This project is focused on two components of the translation apparatus that are responsible for the rules of the modern, universal genetic code. The code is established by aminoacylation reactions catalyzed by enzymes known as aminoacyl transfer RNA synthetases. In these reactions, each amino acid is matched with its nucleotide triplet imbedded in the anticodon of the cognate transfer RNA. The enzymes are ancient and appeared at or before the split that gave rise to the three kingdoms of living organisms. Highly specific interactions between the synthetases, their tRNAs, and their amino acids are essential for the accuracy of and maintenance of the code. Standard protein-nucleic acid or protein-small molecule interactions are by themselves not able to sustain the code. Instead, editing reactions that are tRNA-dependent are critical for preventing errors of aminoacylation that would invade, or contaminate, the code. In the proposed work, genetic manipulations explore the consequences of disruption of the editing activity of a specific synthetase. This work includes investigations of the production of statistical proteins, where more than one amino acid can be inserted at a specific codon in an mRNA. Also, with the editing center of a synthetase disabled, the compensatory cellular mechanisms that can be recruited to clear errors of aminoacylation will be studied. These investigations will be extended to study the disruption of editing in mammalian cells and the possible connections to disease. Further work focuses on how nature has developed other mechanisms to preserve the integrity of the code, including the complexities found in eukaryotic cells where mitochondrial and cytoplasmic systems of protein synthesis appear to force changes in the rules for synthetase-tRNA recognition. ? ?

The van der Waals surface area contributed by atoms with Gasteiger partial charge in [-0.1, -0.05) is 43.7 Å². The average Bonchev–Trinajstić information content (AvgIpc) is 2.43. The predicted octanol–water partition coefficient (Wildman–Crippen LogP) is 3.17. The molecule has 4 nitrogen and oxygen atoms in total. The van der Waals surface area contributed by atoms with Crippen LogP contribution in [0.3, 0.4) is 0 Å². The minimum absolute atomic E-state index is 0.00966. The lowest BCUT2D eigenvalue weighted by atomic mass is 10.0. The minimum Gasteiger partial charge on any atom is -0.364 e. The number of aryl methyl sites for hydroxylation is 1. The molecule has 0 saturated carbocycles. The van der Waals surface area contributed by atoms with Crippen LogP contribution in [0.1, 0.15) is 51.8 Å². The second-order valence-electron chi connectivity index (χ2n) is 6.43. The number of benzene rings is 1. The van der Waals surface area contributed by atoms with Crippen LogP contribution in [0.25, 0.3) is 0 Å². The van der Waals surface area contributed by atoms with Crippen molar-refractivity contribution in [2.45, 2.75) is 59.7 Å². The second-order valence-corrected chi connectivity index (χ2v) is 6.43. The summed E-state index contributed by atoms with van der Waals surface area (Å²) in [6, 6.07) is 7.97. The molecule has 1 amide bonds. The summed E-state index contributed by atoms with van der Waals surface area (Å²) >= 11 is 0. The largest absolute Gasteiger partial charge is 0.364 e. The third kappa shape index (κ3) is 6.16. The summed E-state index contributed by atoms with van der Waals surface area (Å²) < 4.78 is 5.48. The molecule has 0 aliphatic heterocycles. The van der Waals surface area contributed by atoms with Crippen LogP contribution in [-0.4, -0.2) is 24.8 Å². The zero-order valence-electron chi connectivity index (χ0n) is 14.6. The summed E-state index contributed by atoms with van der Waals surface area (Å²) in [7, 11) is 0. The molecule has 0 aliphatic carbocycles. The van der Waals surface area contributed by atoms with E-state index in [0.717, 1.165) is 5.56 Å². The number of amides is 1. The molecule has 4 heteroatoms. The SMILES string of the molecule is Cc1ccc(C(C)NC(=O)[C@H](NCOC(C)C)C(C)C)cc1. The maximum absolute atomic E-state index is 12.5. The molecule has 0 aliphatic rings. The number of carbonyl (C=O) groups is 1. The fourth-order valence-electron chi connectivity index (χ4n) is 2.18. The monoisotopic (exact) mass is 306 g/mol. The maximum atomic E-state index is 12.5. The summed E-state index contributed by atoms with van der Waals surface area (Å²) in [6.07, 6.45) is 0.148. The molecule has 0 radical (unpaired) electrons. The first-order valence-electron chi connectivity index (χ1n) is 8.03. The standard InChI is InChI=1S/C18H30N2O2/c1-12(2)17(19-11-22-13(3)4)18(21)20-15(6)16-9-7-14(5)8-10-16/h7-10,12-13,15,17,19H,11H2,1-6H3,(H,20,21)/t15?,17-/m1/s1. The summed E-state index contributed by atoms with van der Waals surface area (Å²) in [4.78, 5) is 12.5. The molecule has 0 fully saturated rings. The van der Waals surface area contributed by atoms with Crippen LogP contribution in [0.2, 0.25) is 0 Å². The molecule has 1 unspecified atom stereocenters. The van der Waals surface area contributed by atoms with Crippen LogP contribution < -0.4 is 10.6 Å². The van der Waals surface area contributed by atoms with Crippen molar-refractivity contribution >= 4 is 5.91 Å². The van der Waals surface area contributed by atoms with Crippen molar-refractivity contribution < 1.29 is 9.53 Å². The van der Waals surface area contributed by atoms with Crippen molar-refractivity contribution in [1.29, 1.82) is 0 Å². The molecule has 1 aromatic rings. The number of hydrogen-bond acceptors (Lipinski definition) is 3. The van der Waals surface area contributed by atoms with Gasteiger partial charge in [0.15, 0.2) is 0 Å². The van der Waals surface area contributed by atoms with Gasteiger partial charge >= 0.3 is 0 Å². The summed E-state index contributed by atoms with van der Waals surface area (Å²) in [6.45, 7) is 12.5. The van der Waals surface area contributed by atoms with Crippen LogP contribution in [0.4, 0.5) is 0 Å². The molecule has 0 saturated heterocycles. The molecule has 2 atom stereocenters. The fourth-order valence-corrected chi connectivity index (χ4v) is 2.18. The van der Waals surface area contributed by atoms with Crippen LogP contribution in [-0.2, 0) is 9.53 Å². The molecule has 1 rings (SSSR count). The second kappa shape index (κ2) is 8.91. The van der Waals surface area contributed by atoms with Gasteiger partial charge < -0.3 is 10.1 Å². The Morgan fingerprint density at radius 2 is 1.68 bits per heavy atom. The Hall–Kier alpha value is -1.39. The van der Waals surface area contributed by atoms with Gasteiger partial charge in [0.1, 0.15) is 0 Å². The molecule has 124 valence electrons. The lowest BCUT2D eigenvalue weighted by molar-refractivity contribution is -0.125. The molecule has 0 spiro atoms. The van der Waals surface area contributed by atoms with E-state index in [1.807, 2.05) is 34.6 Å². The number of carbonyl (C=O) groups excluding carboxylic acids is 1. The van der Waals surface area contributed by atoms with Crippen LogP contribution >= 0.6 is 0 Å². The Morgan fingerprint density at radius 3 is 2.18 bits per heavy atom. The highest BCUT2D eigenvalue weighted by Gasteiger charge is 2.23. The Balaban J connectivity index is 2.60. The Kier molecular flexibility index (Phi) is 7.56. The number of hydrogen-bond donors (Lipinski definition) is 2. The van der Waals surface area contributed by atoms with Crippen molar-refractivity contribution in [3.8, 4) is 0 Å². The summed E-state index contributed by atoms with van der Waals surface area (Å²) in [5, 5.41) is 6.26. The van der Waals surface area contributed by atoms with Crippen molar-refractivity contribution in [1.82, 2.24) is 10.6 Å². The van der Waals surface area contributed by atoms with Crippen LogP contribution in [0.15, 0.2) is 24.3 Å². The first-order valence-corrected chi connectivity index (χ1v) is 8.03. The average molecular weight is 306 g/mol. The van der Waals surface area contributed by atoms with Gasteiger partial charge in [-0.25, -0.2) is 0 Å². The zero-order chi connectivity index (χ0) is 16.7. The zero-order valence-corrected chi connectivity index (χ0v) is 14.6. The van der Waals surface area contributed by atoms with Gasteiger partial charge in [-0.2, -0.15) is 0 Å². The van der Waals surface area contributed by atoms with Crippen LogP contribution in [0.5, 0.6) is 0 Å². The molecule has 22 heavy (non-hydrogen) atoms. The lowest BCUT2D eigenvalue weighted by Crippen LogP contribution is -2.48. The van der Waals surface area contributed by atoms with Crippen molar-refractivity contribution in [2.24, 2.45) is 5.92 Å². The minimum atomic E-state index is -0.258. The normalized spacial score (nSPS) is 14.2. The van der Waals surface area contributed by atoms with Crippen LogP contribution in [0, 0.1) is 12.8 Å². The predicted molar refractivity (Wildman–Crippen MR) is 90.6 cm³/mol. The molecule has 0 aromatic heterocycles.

Agency
National Institute of Health (NIH)
Institute
National Institute of General Medical Sciences (NIGMS)
Type
Research Project (R01)
Project #
2R01GM023562-30
Application #
6862527
Study Section
Genetics Study Section (GEN)
Program Officer
Rhoades, Marcus M
Project Start
1977-03-01
Project End
2009-02-28
Budget Start
2005-03-01
Budget End
2006-02-28
Support Year
30
Fiscal Year
2005
Total Cost
$398,948
Indirect Cost
Name
Scripps Research Institute
Department
Type
DUNS #
781613492
City
La Jolla
State
CA
Country
United States
Zip Code
92037
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Guo, Min; Schimmel, Paul (2012) Homeostatic mechanisms by alternative forms of tRNA synthetases. Trends Biochem Sci 37:401-3

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